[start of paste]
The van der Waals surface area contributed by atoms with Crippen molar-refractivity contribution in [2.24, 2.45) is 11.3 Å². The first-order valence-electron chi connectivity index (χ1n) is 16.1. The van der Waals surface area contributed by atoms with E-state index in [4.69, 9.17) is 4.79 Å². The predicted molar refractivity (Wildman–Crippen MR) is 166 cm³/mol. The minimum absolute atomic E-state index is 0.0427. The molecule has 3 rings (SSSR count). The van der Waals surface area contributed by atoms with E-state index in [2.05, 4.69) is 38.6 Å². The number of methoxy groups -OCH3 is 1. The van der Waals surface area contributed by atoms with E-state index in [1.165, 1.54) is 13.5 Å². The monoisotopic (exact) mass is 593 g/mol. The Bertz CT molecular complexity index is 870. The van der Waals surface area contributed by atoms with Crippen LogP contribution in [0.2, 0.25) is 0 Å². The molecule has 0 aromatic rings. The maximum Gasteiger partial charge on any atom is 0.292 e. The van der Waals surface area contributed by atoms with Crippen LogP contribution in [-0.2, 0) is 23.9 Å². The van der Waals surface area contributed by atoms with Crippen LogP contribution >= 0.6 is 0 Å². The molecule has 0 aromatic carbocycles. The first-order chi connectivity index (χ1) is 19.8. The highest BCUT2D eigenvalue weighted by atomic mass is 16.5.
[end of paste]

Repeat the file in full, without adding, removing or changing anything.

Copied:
The van der Waals surface area contributed by atoms with Crippen molar-refractivity contribution in [2.24, 2.45) is 11.3 Å². The first-order valence-electron chi connectivity index (χ1n) is 16.1. The van der Waals surface area contributed by atoms with E-state index in [4.69, 9.17) is 4.79 Å². The predicted molar refractivity (Wildman–Crippen MR) is 166 cm³/mol. The minimum absolute atomic E-state index is 0.0427. The molecule has 3 rings (SSSR count). The van der Waals surface area contributed by atoms with E-state index in [2.05, 4.69) is 38.6 Å². The number of methoxy groups -OCH3 is 1. The van der Waals surface area contributed by atoms with E-state index in [1.165, 1.54) is 13.5 Å². The monoisotopic (exact) mass is 593 g/mol. The Bertz CT molecular complexity index is 870. The van der Waals surface area contributed by atoms with Crippen LogP contribution in [0.2, 0.25) is 0 Å². The molecule has 0 aromatic rings. The maximum Gasteiger partial charge on any atom is 0.292 e. The van der Waals surface area contributed by atoms with Crippen LogP contribution in [-0.2, 0) is 23.9 Å². The van der Waals surface area contributed by atoms with Crippen LogP contribution >= 0.6 is 0 Å². The molecule has 0 aromatic carbocycles. The first-order chi connectivity index (χ1) is 19.8. The highest BCUT2D eigenvalue weighted by atomic mass is 16.5.